Saturday, May 26, 2012

Joys of Ginger

Practical person that I am (well, perhaps obsessive-compulsive is the more accurate descriptor...), I used to avoid recipes that called for ginger seeing as it's highly perishable and impossible to buy in small quantities.  After just 2 days in the fridge, all those knobs of ginger purchased in order to obtain the one measly tablespoon of the freshly grated stuff would be soggy, stringy, and discolored.  But those dark days are behind me, ever since I found Marc Matsumoto's delightfully simple solution to my ginger-itis: how to make fresh ginger last.  Peel it, submerge it in vodka (or your tasteless, odorless, colorless ethanol of choice) and presto, you're stocked up with fresh, ready-to-use ginger for days - weeks, even!

Obviously, this revelation has led to a 500% increase in my use of ginger and that's good news, since ginger happens to be one of those handy foods that not only makes everything infinitely more delicious but also delivers a load of health benefits: it is said to settle the stomach, reduce pain and inflammation, prevent cold and flu symptoms, and it even works as a heartburn remedy.

Here are a couple of tasty ways I've used my arsenal of ginger lately:

Ginger Chicken (adapted from Marc Matsumoto's recipe)
Makes 4 servings

1.5 pounds boneless, skinless chicken thighs
2 tablespoons soy sauce
2 tablespoons honey
2 tablespoons rice wine vinegar
1 tablespoon freshly grated ginger
2 cloves garlic, minced
1 teaspoon vegetable oil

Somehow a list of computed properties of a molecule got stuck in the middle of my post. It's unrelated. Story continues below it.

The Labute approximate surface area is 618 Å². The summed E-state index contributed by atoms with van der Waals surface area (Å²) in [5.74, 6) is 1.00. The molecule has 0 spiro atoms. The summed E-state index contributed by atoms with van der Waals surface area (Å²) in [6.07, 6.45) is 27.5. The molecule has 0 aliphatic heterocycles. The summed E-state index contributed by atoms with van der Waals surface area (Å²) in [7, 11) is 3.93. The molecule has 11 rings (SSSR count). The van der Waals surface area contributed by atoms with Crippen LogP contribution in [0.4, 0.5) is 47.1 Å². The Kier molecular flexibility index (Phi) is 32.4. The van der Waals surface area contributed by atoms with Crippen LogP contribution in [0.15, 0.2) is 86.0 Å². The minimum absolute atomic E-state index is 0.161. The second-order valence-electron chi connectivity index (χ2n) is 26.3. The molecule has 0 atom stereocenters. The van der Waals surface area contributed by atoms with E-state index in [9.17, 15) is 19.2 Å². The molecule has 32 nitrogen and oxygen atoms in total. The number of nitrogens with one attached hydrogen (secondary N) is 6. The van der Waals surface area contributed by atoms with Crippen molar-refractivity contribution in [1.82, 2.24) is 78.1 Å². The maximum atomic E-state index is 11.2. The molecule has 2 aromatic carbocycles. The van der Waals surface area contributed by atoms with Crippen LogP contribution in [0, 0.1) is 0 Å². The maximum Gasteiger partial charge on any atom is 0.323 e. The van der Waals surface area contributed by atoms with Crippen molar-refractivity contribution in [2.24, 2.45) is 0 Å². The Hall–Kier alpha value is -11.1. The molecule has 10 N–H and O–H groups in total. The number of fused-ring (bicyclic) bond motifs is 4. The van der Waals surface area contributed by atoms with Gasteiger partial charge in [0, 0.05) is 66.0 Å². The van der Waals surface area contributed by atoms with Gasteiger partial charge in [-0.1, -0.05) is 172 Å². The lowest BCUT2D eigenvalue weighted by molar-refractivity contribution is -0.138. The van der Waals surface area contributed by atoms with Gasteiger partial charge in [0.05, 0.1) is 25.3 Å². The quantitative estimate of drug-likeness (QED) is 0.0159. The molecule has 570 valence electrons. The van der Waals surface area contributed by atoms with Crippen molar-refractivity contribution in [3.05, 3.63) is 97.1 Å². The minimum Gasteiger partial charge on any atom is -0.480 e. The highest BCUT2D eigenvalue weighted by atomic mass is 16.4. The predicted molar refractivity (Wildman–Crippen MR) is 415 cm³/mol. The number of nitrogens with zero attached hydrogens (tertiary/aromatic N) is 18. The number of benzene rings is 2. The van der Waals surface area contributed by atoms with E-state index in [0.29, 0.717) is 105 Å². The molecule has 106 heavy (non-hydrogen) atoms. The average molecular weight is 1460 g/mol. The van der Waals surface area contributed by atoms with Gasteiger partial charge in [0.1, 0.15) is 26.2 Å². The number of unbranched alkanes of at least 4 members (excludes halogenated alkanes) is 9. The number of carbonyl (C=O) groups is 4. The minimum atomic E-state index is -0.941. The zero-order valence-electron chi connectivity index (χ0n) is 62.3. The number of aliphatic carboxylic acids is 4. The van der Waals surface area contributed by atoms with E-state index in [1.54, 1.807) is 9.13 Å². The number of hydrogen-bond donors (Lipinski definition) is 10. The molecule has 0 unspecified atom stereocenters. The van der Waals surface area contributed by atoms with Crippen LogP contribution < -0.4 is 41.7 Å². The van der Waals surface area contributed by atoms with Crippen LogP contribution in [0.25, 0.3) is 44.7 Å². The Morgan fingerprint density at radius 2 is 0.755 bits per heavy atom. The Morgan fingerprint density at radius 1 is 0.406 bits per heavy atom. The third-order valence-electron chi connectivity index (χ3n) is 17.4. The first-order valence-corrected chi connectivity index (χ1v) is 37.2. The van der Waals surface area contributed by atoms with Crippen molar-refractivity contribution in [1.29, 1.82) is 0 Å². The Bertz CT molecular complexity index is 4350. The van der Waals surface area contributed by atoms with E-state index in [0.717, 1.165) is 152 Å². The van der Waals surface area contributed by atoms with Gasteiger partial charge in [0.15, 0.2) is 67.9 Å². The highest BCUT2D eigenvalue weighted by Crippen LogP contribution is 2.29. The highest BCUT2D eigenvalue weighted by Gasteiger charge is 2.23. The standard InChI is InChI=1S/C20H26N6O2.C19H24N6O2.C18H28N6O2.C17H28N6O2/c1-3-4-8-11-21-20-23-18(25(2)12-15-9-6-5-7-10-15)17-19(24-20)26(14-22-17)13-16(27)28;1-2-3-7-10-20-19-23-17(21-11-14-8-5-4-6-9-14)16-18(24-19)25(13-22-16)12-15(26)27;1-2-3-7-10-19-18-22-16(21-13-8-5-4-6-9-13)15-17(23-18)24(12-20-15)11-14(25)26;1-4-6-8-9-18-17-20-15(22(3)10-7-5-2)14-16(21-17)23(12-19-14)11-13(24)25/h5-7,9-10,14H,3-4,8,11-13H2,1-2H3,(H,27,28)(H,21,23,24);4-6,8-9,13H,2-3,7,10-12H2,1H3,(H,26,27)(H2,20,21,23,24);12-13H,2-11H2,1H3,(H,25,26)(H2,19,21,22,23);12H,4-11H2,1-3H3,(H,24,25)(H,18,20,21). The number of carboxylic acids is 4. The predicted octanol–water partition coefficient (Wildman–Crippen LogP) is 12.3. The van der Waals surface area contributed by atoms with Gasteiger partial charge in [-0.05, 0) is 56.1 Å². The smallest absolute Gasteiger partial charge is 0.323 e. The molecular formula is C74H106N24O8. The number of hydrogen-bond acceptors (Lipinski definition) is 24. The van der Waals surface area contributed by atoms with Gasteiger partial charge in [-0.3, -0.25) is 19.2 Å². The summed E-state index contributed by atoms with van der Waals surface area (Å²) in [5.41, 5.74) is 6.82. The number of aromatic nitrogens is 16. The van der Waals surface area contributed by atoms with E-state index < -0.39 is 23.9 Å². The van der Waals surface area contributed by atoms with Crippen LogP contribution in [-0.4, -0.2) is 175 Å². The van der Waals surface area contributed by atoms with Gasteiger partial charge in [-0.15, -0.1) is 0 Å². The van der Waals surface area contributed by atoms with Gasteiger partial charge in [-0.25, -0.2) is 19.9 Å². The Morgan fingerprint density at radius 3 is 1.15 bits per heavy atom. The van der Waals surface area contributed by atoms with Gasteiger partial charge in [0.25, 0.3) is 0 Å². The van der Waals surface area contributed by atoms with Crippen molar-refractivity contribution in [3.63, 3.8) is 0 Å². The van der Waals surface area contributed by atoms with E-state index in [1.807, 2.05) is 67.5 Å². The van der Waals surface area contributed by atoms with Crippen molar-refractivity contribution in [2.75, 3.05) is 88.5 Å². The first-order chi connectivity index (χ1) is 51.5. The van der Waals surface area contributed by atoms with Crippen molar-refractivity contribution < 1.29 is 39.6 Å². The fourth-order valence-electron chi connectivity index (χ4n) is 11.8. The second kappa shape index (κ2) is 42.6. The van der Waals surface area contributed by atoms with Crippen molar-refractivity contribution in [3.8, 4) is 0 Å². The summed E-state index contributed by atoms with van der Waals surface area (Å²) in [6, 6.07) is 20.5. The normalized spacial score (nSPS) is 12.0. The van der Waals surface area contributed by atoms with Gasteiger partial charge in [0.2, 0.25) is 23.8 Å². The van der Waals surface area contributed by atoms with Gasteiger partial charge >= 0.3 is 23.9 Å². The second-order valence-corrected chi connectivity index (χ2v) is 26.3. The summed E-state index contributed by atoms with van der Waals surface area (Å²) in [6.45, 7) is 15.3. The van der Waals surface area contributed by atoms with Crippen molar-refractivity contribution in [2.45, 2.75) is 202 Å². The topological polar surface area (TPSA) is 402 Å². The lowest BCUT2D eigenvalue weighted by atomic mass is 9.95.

1 bunch scallions, white and green separated, thinly chopped
sesame seeds for garnish

Rinse and pat dry the chicken thighs.  Combine the soy sauce, honey, vinegar, ginger and garlic in a bowl and toss with chicken.  Marinate for at least 30 minutes.

Heat the oil over medium-high heat in a skillet.  Once the oil is shimmering, add the chicken in a single layer, leaving space between each piece (you may need to cook it in batches).  Regulate the temperature so that the marinade doesn't burn (too high) yet the chicken doesn't leech water (too low) - you want it just right to get that nice crust dark brown crust.  Fry one side of the thighs, then flip and fry the other.  Remove to a plate.

Wipe the burnt bits out of the pan and add the rest of the marinade and the white part of the chopped scallion, returning the pan to medium-high heat.  Bring the marinade to a boil and return the chicken to the pan.  Turn the chicken pieces as the sauce reduces, until you have a nice glaze that's sticking to the chicken.  Serve garnished with green scallion and sesame seeds, over rice.

Homemade Ginger Ale
Makes about 8 cups

4 big knobs ginger, peeled and chopped
1/2 cup honey, or to taste
1 liter seltzer
Lemon slices for garnish

Combine the ginger and 4 cups water in a pot.  Bring to a boil, reduce the heat, cover and simmer about 40 minutes.  Strain out the ginger and mix in the honey, stirring until it's totally dissolved.  Transfer to a container and chill.

When ready to serve, mix 1 part seltzer to 1 part ginger brew in each glass, with a slice of lemon and a few ice cubes.

Sunday, May 20, 2012

The Quickest Quiche